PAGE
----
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, 89 (1), 833-43

Mutation V111I in HIV-2 Reverse Transcriptase Increases the Fitness of the Nucleoside Analogue-Resistant K65R and Q151M Viruses

Collaborators, Affiliations

Mutation V111I in HIV-2 Reverse Transcriptase Increases the Fitness of the Nucleoside Analogue-Resistant K65R and Q151M Viruses

Ilona P Deuzing et al. J Virol.

Abstract

Infection with HIV-2 can ultimately lead to AIDS, although disease progression is much slower than with HIV-1. HIV-2 patients are mostly treated with a combination of nucleoside reverse transcriptase (RT) inhibitors (NRTIs) and protease inhibitors designed for HIV-1. Many studies have described the development of HIV-1 resistance to NRTIs and identified mutations in the polymerase domain of RT. Recent studies have shown that mutations in the connection and RNase H domains of HIV-1 RT may also contribute to resistance. However, only limited information exists regarding the resistance of HIV-2 to NRTIs. In this study, therefore, we analyzed the polymerase, connection, and RNase H domains of RT in HIV-2 patients failing NRTI-containing therapies. Besides the key resistance mutations K65R, Q151M, and M184V, we identified a novel mutation, V111I, in the polymerase domain. This mutation was significantly associated with mutations K65R and Q151M. Sequencing of the connection and RNase H domains of the HIV-2 patients did not reveal any of the mutations that were reported to contribute to NRTI resistance in HIV-1. We show that V111I does not strongly affect drug susceptibility but increases the replication capacity of the K65R and Q151M viruses. Biochemical assays demonstrate that V111I restores the polymerization defects of the K65R and Q151M viruses but negatively affects the fidelity of the HIV-2 RT enzyme. Molecular dynamics simulations were performed to analyze the structural changes mediated by V111I. This showed that V111I changed the flexibility of the 110-to-115 loop region, which may affect deoxynucleoside triphosphate (dNTP) binding and polymerase activity.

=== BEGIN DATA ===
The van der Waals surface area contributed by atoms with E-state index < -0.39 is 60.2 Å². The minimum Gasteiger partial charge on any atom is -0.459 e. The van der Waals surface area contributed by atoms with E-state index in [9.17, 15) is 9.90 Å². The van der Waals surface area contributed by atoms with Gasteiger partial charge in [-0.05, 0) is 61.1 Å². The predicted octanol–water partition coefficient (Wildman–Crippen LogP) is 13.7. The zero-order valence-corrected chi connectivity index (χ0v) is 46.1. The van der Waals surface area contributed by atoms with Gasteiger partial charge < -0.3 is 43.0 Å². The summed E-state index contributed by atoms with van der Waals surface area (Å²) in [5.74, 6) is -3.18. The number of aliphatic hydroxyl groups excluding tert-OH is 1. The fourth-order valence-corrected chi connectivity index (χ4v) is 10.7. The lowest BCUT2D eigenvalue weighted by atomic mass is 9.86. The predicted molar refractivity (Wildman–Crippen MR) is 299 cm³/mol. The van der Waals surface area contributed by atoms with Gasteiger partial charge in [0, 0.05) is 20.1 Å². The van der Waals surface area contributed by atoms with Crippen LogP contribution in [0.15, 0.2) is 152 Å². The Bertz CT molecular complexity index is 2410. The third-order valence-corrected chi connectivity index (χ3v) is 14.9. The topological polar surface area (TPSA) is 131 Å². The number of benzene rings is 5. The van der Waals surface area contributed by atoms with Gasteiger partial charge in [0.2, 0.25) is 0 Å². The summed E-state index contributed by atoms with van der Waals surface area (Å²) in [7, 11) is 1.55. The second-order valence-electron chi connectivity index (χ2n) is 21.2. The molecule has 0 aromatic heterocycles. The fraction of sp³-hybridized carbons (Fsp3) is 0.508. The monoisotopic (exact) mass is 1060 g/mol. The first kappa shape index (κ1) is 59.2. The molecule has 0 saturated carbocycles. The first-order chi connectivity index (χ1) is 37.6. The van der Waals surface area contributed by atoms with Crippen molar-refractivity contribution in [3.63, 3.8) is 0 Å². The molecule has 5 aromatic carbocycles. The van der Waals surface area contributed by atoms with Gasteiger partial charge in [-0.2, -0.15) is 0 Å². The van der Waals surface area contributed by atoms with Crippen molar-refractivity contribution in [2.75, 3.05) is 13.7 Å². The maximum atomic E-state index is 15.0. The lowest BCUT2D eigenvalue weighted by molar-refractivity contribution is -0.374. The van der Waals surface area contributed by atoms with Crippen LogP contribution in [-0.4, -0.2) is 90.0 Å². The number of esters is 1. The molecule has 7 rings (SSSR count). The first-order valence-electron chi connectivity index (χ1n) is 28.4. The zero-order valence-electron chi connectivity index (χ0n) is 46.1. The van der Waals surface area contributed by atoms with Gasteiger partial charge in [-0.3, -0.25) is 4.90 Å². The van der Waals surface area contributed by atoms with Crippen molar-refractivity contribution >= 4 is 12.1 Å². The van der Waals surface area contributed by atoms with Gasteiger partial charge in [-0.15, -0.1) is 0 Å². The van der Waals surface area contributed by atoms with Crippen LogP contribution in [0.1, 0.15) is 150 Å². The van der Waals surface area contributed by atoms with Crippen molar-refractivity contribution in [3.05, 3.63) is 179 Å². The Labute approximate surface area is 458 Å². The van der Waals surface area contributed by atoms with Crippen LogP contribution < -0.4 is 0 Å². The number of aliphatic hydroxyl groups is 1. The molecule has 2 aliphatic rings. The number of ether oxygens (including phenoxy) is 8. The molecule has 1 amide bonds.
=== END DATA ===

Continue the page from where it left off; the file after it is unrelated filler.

Importance: Mutation V111I in the HIV-2 reverse transcriptase enzyme was identified in patients failing therapies containing nucleoside analogues. We show that the V111I change does not strongly affect the sensitivity of HIV-2 to nucleoside analogues but increases the fitness of viruses with drug resistance mutations K65R and Q151M.

Figures

FIG 1
FIG 1
Relative fitness of wild-type (WT) and mutant viruses. The SupT1 T-cell line was infected with equal amounts of two viruses, and the frequencies of the viral genotypes were assessed at each passage by population sequencing of the RT gene. The percentage of each virus in the population was calculated from the Sanger sequencing electropherograms. Shown are pairwise competition experiments between the wild-type and V111I (A), M184V and M184V V111I (B), K65R and K65R V111 (C), and Q151M and Q151M V111I (D) viruses. All experiments were repeated at least three times, and representative experiments are shown.